Research Papers

Correlations Among Indicators of Disturbed Flow at the Normal Carotid Bifurcation

[+] Author and Article Information
Sang-Wook Lee

Biomedical Simulation Laboratory, University of Toronto, 5 King’s College Road Toronto, Toronto, ON M5S 3G8 Canada; School of Mechanical and Automotive Engineering, University of Ulsan, Ulsan 680-749, South Korea

Luca Antiga

Department of Bioengineering, Mario Negri Institute for Pharmacological Research, 24020 Ranica (BG), Italy

David A. Steinman1

Biomedical Simulation Laboratory, University of Toronto, 5 King’s College Road Toronto, Toronto, ON M5S 3G8 Canadasteinman@mie.utoronto.ca


Corresponding author.

J Biomech Eng 131(6), 061013 (May 11, 2009) (7 pages) doi:10.1115/1.3127252 History: Received August 12, 2008; Revised January 01, 2009; Published May 11, 2009

A variety of hemodynamic wall parameters (HWP) has been proposed over the years to quantify hemodynamic disturbances as potential predictors or indicators of vascular wall dysfunction. The aim of this study was to determine whether some of these might, for practical purposes, be considered redundant. Image-based computational fluid dynamics simulations were carried out for N=50 normal carotid bifurcations reconstructed from magnetic resonance imaging. Pairwise Spearman correlation analysis was performed for HWP quantifying wall shear stress magnitudes, spatial and temporal gradients, and harmonic contents. These were based on the spatial distributions of each HWP and, separately, the amount of the surface exposed to each HWP beyond an objectively-defined threshold. Strong and significant correlations were found among the related trio of time-averaged wall shear stress magnitude (TAWSS), oscillatory shear index (OSI), and relative residence time (RRT). Wall shear stress spatial gradient (WSSG) was strongly and positively correlated with TAWSS. Correlations with Himburg and Friedman’s dominant harmonic (DH) parameter were found to depend on how the wall shear stress magnitude was defined in the presence of flow reversals. Many of the proposed HWP were found to provide essentially the same information about disturbed flow at the normal carotid bifurcation. RRT is recommended as a robust single metric of low and oscillating shear. On the other hand, gradient-based HWP may be of limited utility in light of possible redundancies with other HWP, and practical challenges in their measurement. Further investigations are encouraged before these findings should be extrapolated to other vascular territories.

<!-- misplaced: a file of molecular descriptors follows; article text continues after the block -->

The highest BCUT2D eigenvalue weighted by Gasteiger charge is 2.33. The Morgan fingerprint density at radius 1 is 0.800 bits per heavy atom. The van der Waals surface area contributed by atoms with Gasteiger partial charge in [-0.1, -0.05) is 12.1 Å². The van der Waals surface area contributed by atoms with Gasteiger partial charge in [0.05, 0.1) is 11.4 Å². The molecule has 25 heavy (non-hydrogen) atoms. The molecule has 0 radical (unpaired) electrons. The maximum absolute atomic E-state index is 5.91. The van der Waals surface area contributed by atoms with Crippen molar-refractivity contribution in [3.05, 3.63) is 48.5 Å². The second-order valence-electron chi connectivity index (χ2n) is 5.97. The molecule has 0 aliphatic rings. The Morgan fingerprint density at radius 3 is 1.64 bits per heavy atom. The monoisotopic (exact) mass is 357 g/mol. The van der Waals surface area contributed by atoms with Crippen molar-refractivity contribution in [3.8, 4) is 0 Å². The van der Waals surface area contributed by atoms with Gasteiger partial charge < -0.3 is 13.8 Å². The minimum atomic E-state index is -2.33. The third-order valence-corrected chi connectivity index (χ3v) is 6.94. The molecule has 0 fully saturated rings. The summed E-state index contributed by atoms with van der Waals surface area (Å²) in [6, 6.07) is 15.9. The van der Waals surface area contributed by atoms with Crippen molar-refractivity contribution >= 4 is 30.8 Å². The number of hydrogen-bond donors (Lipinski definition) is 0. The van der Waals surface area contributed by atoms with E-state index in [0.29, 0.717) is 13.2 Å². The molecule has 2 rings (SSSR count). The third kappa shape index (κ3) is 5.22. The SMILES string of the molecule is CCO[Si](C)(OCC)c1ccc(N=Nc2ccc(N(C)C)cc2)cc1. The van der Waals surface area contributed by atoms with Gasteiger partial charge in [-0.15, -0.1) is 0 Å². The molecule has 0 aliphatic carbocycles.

Copyright © 2009 by American Society of Mechanical Engineers
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Grahic Jump Location
Figure 1

HWP distributions for a representative case. Except for the ordinal DH, contour levels depicted in each frame’s legend correspond to the 80th, 85th, 90th, and 95th percentile values based on the HWP distribution pooled over all cases. Note identification of CCA3 and ICA5 clip planes in the upper left (TAWSS) panel.

Grahic Jump Location
Figure 2

Scatter plots for selected pairwise comparisons of HWP. Note that the local (patched) data are plotted using a log-log scale to better depict the full dynamic range of data.

Grahic Jump Location
Figure 3

Distributions of DH and HI based on the axial WSS component rather than WSS magnitude, shown for same case depicted in Fig. 1. The arrows indicate the site of the time-varying WSS waveforms and corresponding spectra shown to the right.



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